I have resigned from a company where I worked for 8 months. I have received a letter called "Acceptance of Resignation" which is 4 pages of clauses, and they're telling me to sign it.

It states the date of the last day, which I understand. It then outlines non-solicitation, confidentiality, non-disparagement sections with lots of details. They're very extensive, and while I think they more-or-less align with my original contract, I'm reluctant to sign this document.

I've never seen this kind of letter before. Is this common practice, and can they legally make me sign this? I'm in Australia in case that makes a difference.

closed as off-topic by PeteCon, cdkMoose, Dukeling, paparazzo, scaaahu Feb 15 '18 at 2:30

This question appears to be off-topic. The users who voted to close gave this specific reason:

  • "Questions seeking advice on company-specific regulations, agreements, or policies should be directed to your manager or HR department. Questions that address only a specific company or position are of limited use to future visitors. Questions seeking legal advice should be directed to legal professionals. For more information, click here." – PeteCon, cdkMoose, Dukeling, paparazzo, scaaahu
If this question can be reworded to fit the rules in the help center, please edit the question.

  • 1
    VTC, off-topic, you need legal advice. Take your original contract and this letter to a lawyer for review. We can't tell you what is or isn't allowed. – cdkMoose Feb 14 '18 at 22:21
  • AFAIK, this is not a common practice in the US. This is more on legal. You should probably look into Austrailas labor laws. – Isaiah3015 Feb 14 '18 at 22:23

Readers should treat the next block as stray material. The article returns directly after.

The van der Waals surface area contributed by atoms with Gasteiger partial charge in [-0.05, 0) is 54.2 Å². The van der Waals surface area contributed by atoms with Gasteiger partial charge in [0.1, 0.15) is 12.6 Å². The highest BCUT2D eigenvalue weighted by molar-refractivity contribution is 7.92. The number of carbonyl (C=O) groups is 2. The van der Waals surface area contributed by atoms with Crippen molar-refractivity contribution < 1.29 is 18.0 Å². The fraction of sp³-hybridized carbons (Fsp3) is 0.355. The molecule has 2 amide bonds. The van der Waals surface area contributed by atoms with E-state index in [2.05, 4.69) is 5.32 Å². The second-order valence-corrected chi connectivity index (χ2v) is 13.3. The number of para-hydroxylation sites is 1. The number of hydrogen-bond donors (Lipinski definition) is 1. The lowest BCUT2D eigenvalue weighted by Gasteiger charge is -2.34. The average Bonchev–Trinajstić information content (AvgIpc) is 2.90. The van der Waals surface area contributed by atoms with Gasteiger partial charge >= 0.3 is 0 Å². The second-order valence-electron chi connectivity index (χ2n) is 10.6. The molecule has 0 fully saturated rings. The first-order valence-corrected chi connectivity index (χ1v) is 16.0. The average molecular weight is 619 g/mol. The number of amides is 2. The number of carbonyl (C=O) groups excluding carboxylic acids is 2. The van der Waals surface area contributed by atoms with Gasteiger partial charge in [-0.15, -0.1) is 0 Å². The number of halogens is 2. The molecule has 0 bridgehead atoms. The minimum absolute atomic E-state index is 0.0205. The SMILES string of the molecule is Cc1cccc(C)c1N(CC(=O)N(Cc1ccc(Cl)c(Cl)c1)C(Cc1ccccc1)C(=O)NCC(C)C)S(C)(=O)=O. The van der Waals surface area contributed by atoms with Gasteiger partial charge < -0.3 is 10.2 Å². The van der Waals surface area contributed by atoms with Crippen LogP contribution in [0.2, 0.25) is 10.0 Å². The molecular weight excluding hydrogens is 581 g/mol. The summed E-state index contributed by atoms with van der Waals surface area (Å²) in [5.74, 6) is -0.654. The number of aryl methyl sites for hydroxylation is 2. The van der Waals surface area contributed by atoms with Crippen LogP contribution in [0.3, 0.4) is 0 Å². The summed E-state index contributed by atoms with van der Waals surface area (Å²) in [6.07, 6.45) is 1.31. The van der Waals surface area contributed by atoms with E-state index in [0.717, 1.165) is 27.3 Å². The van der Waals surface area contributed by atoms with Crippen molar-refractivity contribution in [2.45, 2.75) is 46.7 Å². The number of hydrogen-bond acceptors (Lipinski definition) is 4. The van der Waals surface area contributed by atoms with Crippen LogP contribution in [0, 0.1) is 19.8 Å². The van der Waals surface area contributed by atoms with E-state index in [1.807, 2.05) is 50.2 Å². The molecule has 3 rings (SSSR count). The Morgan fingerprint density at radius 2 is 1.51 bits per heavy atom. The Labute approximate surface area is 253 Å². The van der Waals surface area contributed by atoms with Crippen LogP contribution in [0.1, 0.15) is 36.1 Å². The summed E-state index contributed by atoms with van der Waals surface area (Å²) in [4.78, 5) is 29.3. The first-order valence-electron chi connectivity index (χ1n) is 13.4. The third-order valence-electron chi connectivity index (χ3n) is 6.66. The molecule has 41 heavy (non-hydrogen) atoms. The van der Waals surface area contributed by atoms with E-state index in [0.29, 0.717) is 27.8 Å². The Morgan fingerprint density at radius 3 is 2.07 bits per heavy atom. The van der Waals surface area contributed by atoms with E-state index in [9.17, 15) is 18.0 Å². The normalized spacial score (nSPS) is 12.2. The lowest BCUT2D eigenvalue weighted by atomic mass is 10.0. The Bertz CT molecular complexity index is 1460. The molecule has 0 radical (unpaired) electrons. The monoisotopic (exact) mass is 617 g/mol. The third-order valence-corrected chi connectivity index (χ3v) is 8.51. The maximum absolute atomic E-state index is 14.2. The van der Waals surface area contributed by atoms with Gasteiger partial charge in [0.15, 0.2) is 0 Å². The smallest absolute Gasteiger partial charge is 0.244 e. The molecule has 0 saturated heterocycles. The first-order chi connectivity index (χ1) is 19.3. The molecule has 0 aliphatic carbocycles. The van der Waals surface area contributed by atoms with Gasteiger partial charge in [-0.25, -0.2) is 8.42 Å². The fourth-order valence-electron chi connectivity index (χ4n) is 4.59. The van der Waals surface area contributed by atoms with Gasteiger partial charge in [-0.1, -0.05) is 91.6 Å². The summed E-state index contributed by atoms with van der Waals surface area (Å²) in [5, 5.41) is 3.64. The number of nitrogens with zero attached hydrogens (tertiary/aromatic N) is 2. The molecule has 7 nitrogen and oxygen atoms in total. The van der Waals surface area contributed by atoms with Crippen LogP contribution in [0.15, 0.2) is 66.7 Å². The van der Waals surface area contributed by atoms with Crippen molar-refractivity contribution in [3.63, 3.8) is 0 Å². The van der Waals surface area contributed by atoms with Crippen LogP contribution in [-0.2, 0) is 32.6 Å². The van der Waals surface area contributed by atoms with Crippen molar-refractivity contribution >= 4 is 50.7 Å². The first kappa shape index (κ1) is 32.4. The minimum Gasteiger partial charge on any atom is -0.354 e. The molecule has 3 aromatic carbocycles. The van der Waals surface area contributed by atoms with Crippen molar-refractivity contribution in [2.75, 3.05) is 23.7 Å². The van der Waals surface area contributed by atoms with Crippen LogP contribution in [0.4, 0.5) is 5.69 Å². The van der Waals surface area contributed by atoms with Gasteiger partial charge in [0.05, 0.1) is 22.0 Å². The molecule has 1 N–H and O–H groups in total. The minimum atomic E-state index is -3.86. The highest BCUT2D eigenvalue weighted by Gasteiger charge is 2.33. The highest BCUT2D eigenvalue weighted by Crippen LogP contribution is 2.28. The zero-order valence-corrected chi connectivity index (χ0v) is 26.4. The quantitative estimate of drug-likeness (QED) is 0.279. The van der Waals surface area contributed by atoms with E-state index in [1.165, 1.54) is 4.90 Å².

• In the US, it's actually a common practice. It's just called something else. It's the document they try to make you sign at the end of the exit interview. That being said, there is no reason to sign it even in the US. Let me put it this way, for each clause they want you to sign, they should be offering you something in exchange for it. And if those clauses are something you've already signed, there is no reason for you to sign any of them again. If they keep on badgering you about it. Just tell them this meeting is over and leave their office. – Stephan Branczyk Feb 15 '18 at 0:12
  • Definitely not a common practice in my experience (software engineering in Australia). Usually those sorts of clauses are included in your employment contract. As a humorous aside: what will they do if you don't sign it? Fire you?!?! – Maybe_Factor Feb 15 '18 at 6:14
  • If those terms are present in your contract, there doesn't seem to be any need for you to sign it. If they're not, there also doesn't seem to be any need for you to sign it - what are they going to do, not let you resign? – Jonathon Cowley-Thom Feb 15 '18 at 11:45

Simple. You don't sign it. You absolutely don't sign it.

You have given notice. Your employment will end at the end of your notice (obviously only if you didn't pick a notice period that was shorter than your employment contract or your laws require). The company doesn't have to accept your resignation, your employment still ends. You don't have to sign any "Acceptance of Resignation" document, your employment still ends.

If they are really keen for you to sign, then you can tell them that you would like to take this to an employment lawyer of your choice for legal advice, as long as they pay for the lawyer.

  • 2
    i worked in australia and never heard of this "acceptance of resignation" stuff - oz has some pretty fair labour laws, gnasher is on the money. i'd try to get paid to sign it too - on top of lawyers fees. – bharal Feb 14 '18 at 22:40

Not the answer you're looking for? Browse other questions tagged or ask your own question.